What is Creation Time?
In 1989 the Ecumenical Patriarch suggested that 1 September, the first day of the Orthodox Church's year, should be observed as a day "of protection of the natural environment". Ten years later the European Christian Environmental Network (ECEN) widened this proposal, urging churches to adopt a Time for Creation stretching from 1 September to the feast of St Francis on 4 October and this was endorsed by the 3rd European Ecumenical Assembly in Sibiu, Romania in 2007, which recommended that the period "be dedicated to prayer for the protection of Creation and the promotion of sustainable lifestyles that reverse our contribution to climate change".
Since 2008 churches Together in Britain and Ireland (CTBI) has compiled a programme of resources to encourage and assist churches to observe Creation Time and will do so again this year. These include suggestions on a variety of ways in which churches, groups and individuals could choose to focus on a creation theme at this particular time of the year.
Creation Time 2019
We have known for decades that this time will come. We have been made aware of the rapid extinction of beautiful and unique creatures. Thanks to the honest and disciplined work of climate scientists, we know (unless we fall victim to fake news) right now, that our lifestyle is unsustainable, and our dominant philosophy of ‘permanent growth at all cost’ carries the seeds of the destruction of the life that God called good.
Over and above the foolish stewardship of land and resources, yet closely allied to it, is the crisis of values, and of spirituality; a twisted and self-deceptive view of ‘profit’. The whole Christian family now has an unprecedented opportunity and calling: to bring together mission, justice, stewardship, and study: to bring out of our ‘treasure’ the determinative priorities and values that are so different from those piloting Creation towards catastrophe. And above all, to take note of, and act on, and trust in, the worth we are given (each and all of us) in Christ. The worth and encouragement we may give to our neighbour, and our fellow creature, in partnership, rather than exploitation. May we cherish and be empowered by the knowledge of our enduring and transforming worth in the sight of God. Even if, until now, we have indeed pursued ‘worthless things’.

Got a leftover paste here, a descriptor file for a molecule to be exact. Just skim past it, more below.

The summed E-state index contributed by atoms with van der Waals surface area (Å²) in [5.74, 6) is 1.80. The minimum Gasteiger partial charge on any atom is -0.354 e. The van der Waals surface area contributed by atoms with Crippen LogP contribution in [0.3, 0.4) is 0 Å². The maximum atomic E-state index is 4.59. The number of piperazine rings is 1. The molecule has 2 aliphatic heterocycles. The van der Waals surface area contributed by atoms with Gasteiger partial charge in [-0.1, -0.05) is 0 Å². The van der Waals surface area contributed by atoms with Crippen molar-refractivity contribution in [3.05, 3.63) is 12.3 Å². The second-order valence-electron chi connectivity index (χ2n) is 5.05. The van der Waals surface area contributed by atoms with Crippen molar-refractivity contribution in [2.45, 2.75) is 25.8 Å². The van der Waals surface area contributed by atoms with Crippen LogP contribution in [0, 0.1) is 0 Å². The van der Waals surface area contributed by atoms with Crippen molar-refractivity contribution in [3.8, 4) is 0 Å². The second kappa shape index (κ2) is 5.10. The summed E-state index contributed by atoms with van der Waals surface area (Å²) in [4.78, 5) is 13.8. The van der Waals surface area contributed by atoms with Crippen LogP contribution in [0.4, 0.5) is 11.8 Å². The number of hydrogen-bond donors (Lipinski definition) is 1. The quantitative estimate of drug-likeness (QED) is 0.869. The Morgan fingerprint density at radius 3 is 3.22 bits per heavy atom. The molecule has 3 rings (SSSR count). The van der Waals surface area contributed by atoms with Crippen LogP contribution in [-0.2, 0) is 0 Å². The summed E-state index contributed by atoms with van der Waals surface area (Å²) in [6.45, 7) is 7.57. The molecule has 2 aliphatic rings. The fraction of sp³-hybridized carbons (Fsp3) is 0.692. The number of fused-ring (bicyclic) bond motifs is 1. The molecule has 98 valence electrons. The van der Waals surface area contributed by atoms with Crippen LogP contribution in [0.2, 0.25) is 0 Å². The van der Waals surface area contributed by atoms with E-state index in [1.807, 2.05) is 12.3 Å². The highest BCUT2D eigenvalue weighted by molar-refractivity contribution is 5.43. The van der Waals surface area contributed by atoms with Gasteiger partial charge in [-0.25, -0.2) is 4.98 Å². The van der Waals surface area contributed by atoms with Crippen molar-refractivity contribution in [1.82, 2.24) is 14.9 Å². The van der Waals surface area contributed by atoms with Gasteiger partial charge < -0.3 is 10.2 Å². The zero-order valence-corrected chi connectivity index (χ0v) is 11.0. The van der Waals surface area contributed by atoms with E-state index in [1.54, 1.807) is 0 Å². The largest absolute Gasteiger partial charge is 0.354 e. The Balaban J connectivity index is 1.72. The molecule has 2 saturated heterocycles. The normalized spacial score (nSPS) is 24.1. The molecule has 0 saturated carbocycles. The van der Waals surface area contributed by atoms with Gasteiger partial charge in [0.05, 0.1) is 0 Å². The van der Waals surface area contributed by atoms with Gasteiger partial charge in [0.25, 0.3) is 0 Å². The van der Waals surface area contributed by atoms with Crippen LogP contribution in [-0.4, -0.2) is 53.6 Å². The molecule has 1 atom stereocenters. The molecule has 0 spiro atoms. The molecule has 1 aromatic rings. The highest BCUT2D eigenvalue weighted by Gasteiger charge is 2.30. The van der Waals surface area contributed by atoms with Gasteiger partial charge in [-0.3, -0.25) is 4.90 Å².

You can download all the resources as a complete set or by individual weeks below.
This year we offer reflections on the Revised Common Lectionary Readings appointed for these weeks, set against the backdrop of the extreme urgency of the climate crisis and the challenges, which confront us all, without exception, to change our own lives and support and encourage others in the just transition to a human world more likely to weather the turmoil that undoubtedly lies ahead of us all.
Our writers are drawn from a variety of church backgrounds and pastoral contexts, so do not expect that they all speak with one voice or perspective. We all share, as Pope Francis as said, a ‘Common Home’, and offer this work in trust that there is no one whose contribution is not vital to the healing partnership of Christ with God’s Creation. The God of the Bible’s tendency, observable in these readings, to ‘bring the baddies on board’ should steer us to a conciliatory approach, rather than a blame-game, fruitless denial of the crisis, or a complacent acceptance of the principles, whilst reserving exceptions for ourselves. The bottom line, is the love for your neighbour, as yourself.
A bit about this year's writers: